For Title IX and Athletics Professionals in Higher Education, One Less Moving Part
Year after year, the issue of sexual misconduct in violation of Title IX on college campuses continues to confront higher education leaders. The topic is one on which innumerable individuals and special interest groups have strong opinions and agendas. Athletics, commonly called the “front porch” to universities, can often be at the center of the Title IX storm. Among other high-profile issues, there have been reports of college athletes transferring to other schools and returning to competition even after being expelled, convicted or otherwise disciplined for sexual misconduct.
In response, in April 2020, the National College Athletic Association (NCAA) expanded its sexual violence policy to require that all incoming, current and transfer college athletes disclose annually to their school whether they have been subject to an investigation, discipline through a Title IX proceeding, or a criminal conviction for sexual, interpersonal or other acts of violence. Failure to accurately and fully disclose, could result in penalties for the athlete, including a loss of athletics eligibility.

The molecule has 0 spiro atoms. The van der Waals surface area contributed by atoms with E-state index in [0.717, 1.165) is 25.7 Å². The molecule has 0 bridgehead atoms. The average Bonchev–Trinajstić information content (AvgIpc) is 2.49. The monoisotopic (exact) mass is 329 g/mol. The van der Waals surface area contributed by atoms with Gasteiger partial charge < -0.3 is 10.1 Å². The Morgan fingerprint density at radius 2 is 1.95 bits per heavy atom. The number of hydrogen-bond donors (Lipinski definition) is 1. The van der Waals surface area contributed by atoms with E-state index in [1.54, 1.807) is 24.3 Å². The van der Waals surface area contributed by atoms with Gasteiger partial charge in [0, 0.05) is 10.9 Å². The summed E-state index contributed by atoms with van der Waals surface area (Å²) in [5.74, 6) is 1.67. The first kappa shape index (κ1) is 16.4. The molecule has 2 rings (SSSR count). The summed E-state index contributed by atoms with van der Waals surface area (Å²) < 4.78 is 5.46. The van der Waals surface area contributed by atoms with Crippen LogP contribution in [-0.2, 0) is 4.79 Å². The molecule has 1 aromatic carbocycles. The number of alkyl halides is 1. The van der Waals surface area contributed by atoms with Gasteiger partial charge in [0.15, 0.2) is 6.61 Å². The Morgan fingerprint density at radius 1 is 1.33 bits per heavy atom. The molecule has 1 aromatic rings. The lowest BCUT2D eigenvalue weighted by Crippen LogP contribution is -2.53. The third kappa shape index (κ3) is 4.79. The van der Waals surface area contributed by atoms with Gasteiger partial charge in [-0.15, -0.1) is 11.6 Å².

It was recently reported that in October 2020 the NCAA quietly made the controversial decision to delay implementation of this policy until the 2022-2023 academic year.
This means that, until the fall of 2022, athletes might not face penalties if they do not disclose past accusations or discipline, and schools will not be required to create processes to track such misconduct. The NCAA stated that the decision to delay implementation was based on challenges related to the pandemic and the new Title IX federal regulations that went into effect in August 2020. Layered on top of these justifications is the speculation that President-elect Biden may at some point roll back or amend the new regulations. Advocates for victims of campus assault have reacted to the NCAA decision with disappointment.
Though all of this, institutions of higher learning must remain steadfast in their concurrent commitments to both an environment free from sexual misconduct, and equitable, reliable processes for all. While patience can be difficult, there is undoubtedly wisdom in allowing time to build a good process that fulfills these mutually beneficial commitments. Colleges and universities are well advised to use the time to develop robust and equitable processes surrounding the reporting of misconduct.